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Can sensory drive explain the evolution of visual signal diversity in terrestrial species? A test with Anolis lizards

Citation

Fleishman, Leo; Perez-Martinez, Christian; Leal, Manuel (2022), Can sensory drive explain the evolution of visual signal diversity in terrestrial species? A test with Anolis lizards, Dryad, Dataset, https://doi.org/10.5061/dryad.4j0zpc8bx

Abstract

Animal signal colors evolve to efficiently stimulate conspecific visual systems. The sensory drive hypothesis proposes that species differences in habitat light conditions favor the evolution of color diversity. The strongest support comes from aquatic systems, while terrestrial systems offer fewer convincing examples. Anolis lizards occupy diverse habitats and signal with a colorful dewlap. Dewlap visibility depends on perceived chromatic contrast with the background. Visual-system modeling has shown that red dewlaps are most visible in most habitat types. However, a majority of species possess white or yellow dewlaps. In a recent behavioral study we showed that low light conditions can sometimes make yellow and white colors more visible, by altering chromatic contrast perception with the background. Using 17 Caribbean Anolis species we showed that cut-on wavelength, a measure of dewlap color in a white-to-red continuum, correlates with habitat light intensity. Pairwise comparisons revealed that red dewlaps are most visible in bright habitats, whereas yellow and white are more visible in darker habitats. We conclude that sensory drive has contributed to the evolution of dewlap color differences through the interactive effects of total habitat light intensity and chromatic contrast perception and may provide a mechanism for speciation among anoles.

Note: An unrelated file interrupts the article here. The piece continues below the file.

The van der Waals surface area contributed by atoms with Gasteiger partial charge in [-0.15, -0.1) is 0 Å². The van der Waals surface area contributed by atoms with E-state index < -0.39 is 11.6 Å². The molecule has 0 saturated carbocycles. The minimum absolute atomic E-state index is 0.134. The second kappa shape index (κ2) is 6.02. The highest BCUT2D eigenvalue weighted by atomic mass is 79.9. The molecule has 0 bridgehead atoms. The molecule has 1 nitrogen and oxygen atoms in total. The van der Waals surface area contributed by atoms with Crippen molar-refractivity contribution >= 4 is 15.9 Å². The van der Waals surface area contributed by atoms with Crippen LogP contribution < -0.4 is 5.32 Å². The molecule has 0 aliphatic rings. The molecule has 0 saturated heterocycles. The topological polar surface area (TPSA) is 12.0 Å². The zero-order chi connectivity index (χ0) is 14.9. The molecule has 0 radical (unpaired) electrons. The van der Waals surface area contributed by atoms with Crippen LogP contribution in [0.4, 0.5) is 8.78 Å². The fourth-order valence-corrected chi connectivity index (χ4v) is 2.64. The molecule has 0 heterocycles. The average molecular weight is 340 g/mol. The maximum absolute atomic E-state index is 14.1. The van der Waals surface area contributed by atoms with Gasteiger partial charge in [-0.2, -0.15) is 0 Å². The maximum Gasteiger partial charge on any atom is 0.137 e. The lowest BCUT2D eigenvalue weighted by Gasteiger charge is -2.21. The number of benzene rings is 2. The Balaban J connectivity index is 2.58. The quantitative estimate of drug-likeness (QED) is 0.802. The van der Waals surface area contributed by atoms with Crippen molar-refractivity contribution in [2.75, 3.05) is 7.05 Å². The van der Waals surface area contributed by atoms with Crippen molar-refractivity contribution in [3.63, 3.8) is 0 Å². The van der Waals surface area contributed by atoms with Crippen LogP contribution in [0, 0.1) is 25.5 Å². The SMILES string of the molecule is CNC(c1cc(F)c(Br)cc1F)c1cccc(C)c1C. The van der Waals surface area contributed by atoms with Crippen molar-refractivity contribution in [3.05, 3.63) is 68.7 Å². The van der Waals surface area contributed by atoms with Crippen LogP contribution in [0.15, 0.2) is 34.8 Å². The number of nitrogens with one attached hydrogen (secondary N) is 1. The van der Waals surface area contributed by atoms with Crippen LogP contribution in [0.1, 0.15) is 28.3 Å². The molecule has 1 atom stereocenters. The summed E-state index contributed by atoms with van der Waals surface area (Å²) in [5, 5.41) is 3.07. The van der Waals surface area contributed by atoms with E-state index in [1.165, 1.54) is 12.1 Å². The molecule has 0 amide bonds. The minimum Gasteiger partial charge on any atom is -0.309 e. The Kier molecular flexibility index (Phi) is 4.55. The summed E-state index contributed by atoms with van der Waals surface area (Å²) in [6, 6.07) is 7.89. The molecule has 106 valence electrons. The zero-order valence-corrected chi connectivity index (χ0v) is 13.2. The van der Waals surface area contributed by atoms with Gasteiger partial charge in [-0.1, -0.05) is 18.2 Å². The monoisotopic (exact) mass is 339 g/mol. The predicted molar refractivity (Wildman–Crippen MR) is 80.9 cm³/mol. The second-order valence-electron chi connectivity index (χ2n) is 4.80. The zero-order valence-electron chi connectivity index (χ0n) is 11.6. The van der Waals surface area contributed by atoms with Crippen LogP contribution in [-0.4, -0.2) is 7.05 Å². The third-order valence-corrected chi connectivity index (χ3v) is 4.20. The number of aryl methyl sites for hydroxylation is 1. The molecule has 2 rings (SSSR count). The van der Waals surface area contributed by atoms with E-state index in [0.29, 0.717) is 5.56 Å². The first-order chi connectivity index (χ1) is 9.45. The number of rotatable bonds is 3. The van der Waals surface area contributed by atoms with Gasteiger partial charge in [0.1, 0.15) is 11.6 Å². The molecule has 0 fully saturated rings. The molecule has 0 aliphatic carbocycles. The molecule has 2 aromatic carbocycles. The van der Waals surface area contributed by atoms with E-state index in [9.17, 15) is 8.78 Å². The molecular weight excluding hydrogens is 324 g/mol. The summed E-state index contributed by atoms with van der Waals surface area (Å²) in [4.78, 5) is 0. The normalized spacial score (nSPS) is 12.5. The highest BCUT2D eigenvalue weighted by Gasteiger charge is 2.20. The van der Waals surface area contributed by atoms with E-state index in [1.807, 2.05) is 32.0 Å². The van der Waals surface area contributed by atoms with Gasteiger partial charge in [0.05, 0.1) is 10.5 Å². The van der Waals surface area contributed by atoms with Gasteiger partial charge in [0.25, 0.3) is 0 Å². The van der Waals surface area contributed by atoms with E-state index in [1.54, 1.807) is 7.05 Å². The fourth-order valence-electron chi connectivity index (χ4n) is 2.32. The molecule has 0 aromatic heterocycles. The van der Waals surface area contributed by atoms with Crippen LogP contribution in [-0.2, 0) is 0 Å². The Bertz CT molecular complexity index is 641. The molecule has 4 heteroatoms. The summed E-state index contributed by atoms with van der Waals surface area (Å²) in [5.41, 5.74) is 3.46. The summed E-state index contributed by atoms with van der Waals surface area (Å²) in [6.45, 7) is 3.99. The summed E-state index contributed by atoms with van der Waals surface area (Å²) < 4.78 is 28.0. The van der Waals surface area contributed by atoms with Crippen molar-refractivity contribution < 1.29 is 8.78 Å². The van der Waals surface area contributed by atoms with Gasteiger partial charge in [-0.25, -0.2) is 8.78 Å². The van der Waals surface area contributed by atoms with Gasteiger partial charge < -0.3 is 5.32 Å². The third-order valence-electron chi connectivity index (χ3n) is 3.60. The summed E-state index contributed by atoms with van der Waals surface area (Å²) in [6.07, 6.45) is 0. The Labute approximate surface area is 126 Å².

Methods

Field data collection and computer modeling.